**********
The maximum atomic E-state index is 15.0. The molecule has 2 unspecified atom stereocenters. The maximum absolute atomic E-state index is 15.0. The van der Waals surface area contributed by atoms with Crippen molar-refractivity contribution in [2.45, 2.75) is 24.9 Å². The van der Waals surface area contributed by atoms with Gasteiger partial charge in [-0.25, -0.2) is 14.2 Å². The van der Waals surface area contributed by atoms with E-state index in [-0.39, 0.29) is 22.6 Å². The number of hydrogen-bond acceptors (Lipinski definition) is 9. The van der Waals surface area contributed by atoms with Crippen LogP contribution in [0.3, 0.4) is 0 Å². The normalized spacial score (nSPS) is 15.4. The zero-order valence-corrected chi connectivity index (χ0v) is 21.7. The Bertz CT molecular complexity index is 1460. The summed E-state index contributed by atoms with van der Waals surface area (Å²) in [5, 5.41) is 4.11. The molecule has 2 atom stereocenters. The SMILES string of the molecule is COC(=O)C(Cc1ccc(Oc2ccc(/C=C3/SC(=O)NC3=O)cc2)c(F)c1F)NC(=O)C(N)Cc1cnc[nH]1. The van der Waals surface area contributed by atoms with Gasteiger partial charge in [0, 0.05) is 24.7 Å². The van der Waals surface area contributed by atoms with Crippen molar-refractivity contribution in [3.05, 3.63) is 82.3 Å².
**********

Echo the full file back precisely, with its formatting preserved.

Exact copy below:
The maximum atomic E-state index is 15.0. The molecule has 2 unspecified atom stereocenters. The maximum absolute atomic E-state index is 15.0. The van der Waals surface area contributed by atoms with Crippen molar-refractivity contribution in [2.45, 2.75) is 24.9 Å². The van der Waals surface area contributed by atoms with Gasteiger partial charge in [-0.25, -0.2) is 14.2 Å². The van der Waals surface area contributed by atoms with E-state index in [-0.39, 0.29) is 22.6 Å². The number of hydrogen-bond acceptors (Lipinski definition) is 9. The van der Waals surface area contributed by atoms with Crippen LogP contribution in [0.3, 0.4) is 0 Å². The normalized spacial score (nSPS) is 15.4. The zero-order valence-corrected chi connectivity index (χ0v) is 21.7. The Bertz CT molecular complexity index is 1460. The summed E-state index contributed by atoms with van der Waals surface area (Å²) in [5, 5.41) is 4.11. The molecule has 2 atom stereocenters. The SMILES string of the molecule is COC(=O)C(Cc1ccc(Oc2ccc(/C=C3/SC(=O)NC3=O)cc2)c(F)c1F)NC(=O)C(N)Cc1cnc[nH]1. The van der Waals surface area contributed by atoms with Gasteiger partial charge in [0, 0.05) is 24.7 Å². The van der Waals surface area contributed by atoms with Crippen molar-refractivity contribution in [3.05, 3.63) is 82.3 Å².